Hot Yoga + Running = An Unbeatable Fitness Regimen
It’s certainly admirable to run 26.2 miles, whether it is for competition, health or just a once-in-a-lifetime experience. The LA marathon is heating up the fitness scene this Valentine’s Day weekend so we asked SoCal teacher Whitney Davies to share how hot yoga has improved her running routine. With an impressive track record of 12 marathons and counting, this hot yogini never fails to amaze us! Whether you are already a runner or want to incorporate running into your fitness regime, there are many lessons–mentally, physically, and spiritually–to be learned by practicing yoga.
1. Increase flexibility and avoid injury. Hot yoga helps your body establish and maintain flexibility, which is an important balance to a vigorous running routine that tightens muscles. Through a regular yoga practice, the body develops a greater range of motion, allowing you to run more efficiently. A combination of a few hamstring and hip opener stretches, such as Head to Knee, Bound Angle, and Pigeon Pose, right before and after a run is essential for stretching out tight muscles and avoiding injuries in the body.
2. Deepen awareness of your breath. A core principle of yoga is to connect with your breath and establish a steady, rhythmic flow. In hot yoga, most of the breathing is practiced through the nose and in Vinyasa each breath is assigned to a specific pose, giving the mind something to focus on while challenging the body to breathe slowly. This combination regulates the pattern and consistency of each inhale and exhale, thereby creating a moving meditation, which, during long runs, keeps the heart rate under control and the mind at ease.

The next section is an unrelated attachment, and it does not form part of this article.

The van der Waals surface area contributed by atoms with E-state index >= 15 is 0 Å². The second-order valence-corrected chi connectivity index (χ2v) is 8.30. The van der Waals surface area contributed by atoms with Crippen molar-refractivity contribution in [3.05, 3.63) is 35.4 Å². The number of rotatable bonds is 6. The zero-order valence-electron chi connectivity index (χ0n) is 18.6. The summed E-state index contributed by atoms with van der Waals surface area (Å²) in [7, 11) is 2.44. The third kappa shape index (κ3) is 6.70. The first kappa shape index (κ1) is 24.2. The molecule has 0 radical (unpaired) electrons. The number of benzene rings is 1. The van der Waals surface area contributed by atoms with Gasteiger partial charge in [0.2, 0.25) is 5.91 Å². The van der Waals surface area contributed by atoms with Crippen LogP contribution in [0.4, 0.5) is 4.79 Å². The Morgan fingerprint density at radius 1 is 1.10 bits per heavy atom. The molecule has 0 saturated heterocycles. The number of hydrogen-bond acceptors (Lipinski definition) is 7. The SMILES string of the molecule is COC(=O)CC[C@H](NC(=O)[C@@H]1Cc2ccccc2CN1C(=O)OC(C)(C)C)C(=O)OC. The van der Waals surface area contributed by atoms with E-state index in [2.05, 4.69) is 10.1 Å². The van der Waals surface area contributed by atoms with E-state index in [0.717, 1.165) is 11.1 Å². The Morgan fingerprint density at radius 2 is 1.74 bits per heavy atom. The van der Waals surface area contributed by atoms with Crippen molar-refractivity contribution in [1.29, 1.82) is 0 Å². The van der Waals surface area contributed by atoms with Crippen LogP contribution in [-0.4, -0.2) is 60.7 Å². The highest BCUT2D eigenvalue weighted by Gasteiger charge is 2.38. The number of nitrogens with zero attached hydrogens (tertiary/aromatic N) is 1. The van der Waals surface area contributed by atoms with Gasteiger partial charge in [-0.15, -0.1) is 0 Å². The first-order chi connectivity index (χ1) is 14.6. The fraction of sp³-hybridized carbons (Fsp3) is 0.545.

3. Gain upper body and core strength. Having strong arms provides power and endurance that pushes you through your strides in running. A strong core helps you maintain good posture, protecting your lower back. The repeated chaturangas in a Vinyasa flow practice will build strength in your triceps, and almost all yoga postures require some awareness and engagement of the abdominal wall.
4. Strengthen your feet. Foot strengthening is not a benefit we regularly think about when it comes to yoga. While walking or running, the feet are the bodies main point of impact, which puts a lot of strain on them. In yoga, we teach our bodies to balance in postures for several minutes. By focusing on distributing weight evenly over the feet, we become more aware of the 100 plus tendons, muscles, and ligaments that make up these delicate and regularly used part of our bodies. The stronger your feet are, the better endurance you will have on long distance runs.
5. Become mentally strong. Yoga and meditation techniques develop mental focus and cultivate a calm mind when incorporated into your daily routine. Running, especially long distances can be mentally tiring. It’s a long time to concentrate while the body is under physical stress.
6. Handle the heat. Sweating for an hour in a hot room challenges your body’s limits and helps regulate your body temperature, especially if the the race falls on a particularly warm day. The cardiovascular endurance built in the hot room from breathing in hot and humid conditions improves performance in moderate temperatures.
7. Learn to balance. Awareness of your body and having full control over the way it moves is a skill that can be cultivated with a yoga practice. We are always aiming to balance in yoga, whether twisting, bending, pushing, pulling, or simply standing a stable as a mountain on two firmly-planted feet.